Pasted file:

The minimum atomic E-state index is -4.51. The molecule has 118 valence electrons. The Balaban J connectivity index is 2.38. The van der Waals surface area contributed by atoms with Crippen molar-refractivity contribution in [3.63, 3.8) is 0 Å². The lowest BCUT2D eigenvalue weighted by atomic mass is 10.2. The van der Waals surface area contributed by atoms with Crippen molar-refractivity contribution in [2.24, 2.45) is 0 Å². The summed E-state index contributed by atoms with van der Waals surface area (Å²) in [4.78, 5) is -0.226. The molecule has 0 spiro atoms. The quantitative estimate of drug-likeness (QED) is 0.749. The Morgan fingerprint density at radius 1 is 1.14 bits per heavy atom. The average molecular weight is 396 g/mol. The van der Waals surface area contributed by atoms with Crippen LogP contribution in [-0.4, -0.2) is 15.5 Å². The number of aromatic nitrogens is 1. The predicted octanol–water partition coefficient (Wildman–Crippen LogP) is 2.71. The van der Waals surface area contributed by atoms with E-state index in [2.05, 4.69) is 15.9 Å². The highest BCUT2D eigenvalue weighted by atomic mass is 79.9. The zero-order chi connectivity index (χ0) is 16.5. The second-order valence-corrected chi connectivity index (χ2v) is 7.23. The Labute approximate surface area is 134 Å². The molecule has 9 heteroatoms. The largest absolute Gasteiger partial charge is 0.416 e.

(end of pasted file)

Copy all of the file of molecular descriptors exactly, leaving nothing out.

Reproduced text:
The minimum atomic E-state index is -4.51. The molecule has 118 valence electrons. The Balaban J connectivity index is 2.38. The van der Waals surface area contributed by atoms with Crippen molar-refractivity contribution in [3.63, 3.8) is 0 Å². The lowest BCUT2D eigenvalue weighted by atomic mass is 10.2. The van der Waals surface area contributed by atoms with Crippen molar-refractivity contribution in [2.24, 2.45) is 0 Å². The summed E-state index contributed by atoms with van der Waals surface area (Å²) in [4.78, 5) is -0.226. The molecule has 0 spiro atoms. The quantitative estimate of drug-likeness (QED) is 0.749. The Morgan fingerprint density at radius 1 is 1.14 bits per heavy atom. The average molecular weight is 396 g/mol. The van der Waals surface area contributed by atoms with Crippen LogP contribution in [-0.4, -0.2) is 15.5 Å². The number of aromatic nitrogens is 1. The predicted octanol–water partition coefficient (Wildman–Crippen LogP) is 2.71. The van der Waals surface area contributed by atoms with E-state index in [2.05, 4.69) is 15.9 Å². The highest BCUT2D eigenvalue weighted by atomic mass is 79.9. The zero-order chi connectivity index (χ0) is 16.5. The second-order valence-corrected chi connectivity index (χ2v) is 7.23. The Labute approximate surface area is 134 Å². The molecule has 9 heteroatoms. The largest absolute Gasteiger partial charge is 0.416 e.